5 Photo Masking Resources
by Jen White
Do you generally think outside the box?
If you need a photo mask, where do you turn to first?
Where do you turn to second? Do you have a third, fourth, and fifth resource?
It’s easy to get stuck inside a tiny little thinking box — which ultimately limits your ability to utilize the resources available to you.
Here’s my go-to list for photo masks. Maybe it will help you broaden your masking reach. Or maybe you’ll be able to add to my list…I’d LOVE that!
- ONE. Photo masks in kits. These were designed to make your photos sing and rarely require adjustments.
- TWO. Paint and watercolors in kits–often called overlays. These elements were designed to add soft color to a scrapbook page. But consider clipping a photo to them.
- THREE. Brushes in PS/PSE. Brushes are always grayscale and can have varying degrees of transparency. Try clicking just once to see how a brush looks as a stamp or click and drag to give a brushed look. It’s often hard to tell how brushes will react with your photo until you actually do the clipping. Also try searching for free brushes on the web.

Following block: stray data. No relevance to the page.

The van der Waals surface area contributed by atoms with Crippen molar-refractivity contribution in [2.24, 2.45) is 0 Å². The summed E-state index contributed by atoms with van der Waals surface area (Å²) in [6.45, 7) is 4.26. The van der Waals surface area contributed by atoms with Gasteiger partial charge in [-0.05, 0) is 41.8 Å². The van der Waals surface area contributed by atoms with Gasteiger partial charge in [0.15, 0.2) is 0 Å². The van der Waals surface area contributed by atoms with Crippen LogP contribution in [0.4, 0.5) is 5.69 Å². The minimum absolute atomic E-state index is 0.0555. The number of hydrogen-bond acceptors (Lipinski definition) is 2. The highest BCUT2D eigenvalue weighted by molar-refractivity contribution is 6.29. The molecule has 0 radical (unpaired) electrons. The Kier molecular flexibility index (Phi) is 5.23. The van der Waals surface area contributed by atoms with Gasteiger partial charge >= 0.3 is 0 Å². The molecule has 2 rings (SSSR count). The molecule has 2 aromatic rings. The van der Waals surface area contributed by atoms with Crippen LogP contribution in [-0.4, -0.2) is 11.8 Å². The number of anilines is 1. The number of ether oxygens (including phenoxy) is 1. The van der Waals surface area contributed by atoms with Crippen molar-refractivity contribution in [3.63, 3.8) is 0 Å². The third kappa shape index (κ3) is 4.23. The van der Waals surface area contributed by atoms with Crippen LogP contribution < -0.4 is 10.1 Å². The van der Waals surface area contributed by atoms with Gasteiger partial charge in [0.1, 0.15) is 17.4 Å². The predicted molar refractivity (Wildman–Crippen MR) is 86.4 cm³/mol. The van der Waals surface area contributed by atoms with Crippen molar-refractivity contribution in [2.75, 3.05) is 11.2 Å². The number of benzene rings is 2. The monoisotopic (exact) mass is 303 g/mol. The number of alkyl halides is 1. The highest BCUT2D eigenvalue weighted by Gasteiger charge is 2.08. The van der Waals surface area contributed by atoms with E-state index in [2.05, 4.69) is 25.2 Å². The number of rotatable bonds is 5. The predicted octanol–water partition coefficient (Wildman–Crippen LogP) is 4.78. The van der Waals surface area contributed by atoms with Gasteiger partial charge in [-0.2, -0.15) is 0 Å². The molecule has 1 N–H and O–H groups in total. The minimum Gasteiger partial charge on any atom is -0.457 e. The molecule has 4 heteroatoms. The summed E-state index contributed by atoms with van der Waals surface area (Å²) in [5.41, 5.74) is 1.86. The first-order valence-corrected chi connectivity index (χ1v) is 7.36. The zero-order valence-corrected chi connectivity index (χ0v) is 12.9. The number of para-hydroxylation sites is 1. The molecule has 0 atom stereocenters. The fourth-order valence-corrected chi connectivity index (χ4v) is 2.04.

- FOUR. Shapes in PS/PSE. Photoshop Elements has many great shapes for photo masks. Adobe Photoshop has as few, too. Just as with brushes, you can find many more shapes on the web.
- FIVE. Elements in kits. Look for ones that have interesting edges. Not all elements will make good photo masks, you’ll just have to give it a try.
For a little bit of fun playing with masks and photos, check out my tutorial — Grouped Photo Masking.
The smarter way to scrap with templates that
really work with your photos!
Author: Jen White | Contact Us
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